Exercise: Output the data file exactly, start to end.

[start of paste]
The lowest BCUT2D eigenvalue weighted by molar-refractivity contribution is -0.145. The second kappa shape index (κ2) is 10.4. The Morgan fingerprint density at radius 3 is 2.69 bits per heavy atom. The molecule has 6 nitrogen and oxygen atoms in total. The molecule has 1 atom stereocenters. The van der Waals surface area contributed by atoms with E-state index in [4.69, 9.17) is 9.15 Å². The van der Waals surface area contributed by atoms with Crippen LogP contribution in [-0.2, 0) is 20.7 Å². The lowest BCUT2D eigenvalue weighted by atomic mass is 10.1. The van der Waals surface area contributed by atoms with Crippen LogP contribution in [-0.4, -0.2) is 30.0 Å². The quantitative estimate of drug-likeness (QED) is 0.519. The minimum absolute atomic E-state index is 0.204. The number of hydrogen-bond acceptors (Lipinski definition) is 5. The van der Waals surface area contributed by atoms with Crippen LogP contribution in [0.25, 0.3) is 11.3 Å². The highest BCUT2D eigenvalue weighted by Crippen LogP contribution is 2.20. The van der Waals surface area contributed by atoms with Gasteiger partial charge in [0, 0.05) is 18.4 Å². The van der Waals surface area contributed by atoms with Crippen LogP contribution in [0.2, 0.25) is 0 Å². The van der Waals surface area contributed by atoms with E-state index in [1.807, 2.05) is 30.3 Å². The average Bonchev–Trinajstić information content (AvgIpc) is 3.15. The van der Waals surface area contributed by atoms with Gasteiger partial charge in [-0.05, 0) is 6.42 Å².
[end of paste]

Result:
The lowest BCUT2D eigenvalue weighted by molar-refractivity contribution is -0.145. The second kappa shape index (κ2) is 10.4. The Morgan fingerprint density at radius 3 is 2.69 bits per heavy atom. The molecule has 6 nitrogen and oxygen atoms in total. The molecule has 1 atom stereocenters. The van der Waals surface area contributed by atoms with E-state index in [4.69, 9.17) is 9.15 Å². The van der Waals surface area contributed by atoms with Crippen LogP contribution in [-0.2, 0) is 20.7 Å². The lowest BCUT2D eigenvalue weighted by atomic mass is 10.1. The van der Waals surface area contributed by atoms with Crippen LogP contribution in [-0.4, -0.2) is 30.0 Å². The quantitative estimate of drug-likeness (QED) is 0.519. The minimum absolute atomic E-state index is 0.204. The number of hydrogen-bond acceptors (Lipinski definition) is 5. The van der Waals surface area contributed by atoms with Crippen LogP contribution in [0.25, 0.3) is 11.3 Å². The highest BCUT2D eigenvalue weighted by Crippen LogP contribution is 2.20. The van der Waals surface area contributed by atoms with Gasteiger partial charge in [0, 0.05) is 18.4 Å². The van der Waals surface area contributed by atoms with Crippen LogP contribution in [0.2, 0.25) is 0 Å². The van der Waals surface area contributed by atoms with E-state index in [1.807, 2.05) is 30.3 Å². The average Bonchev–Trinajstić information content (AvgIpc) is 3.15. The van der Waals surface area contributed by atoms with Gasteiger partial charge in [-0.05, 0) is 6.42 Å².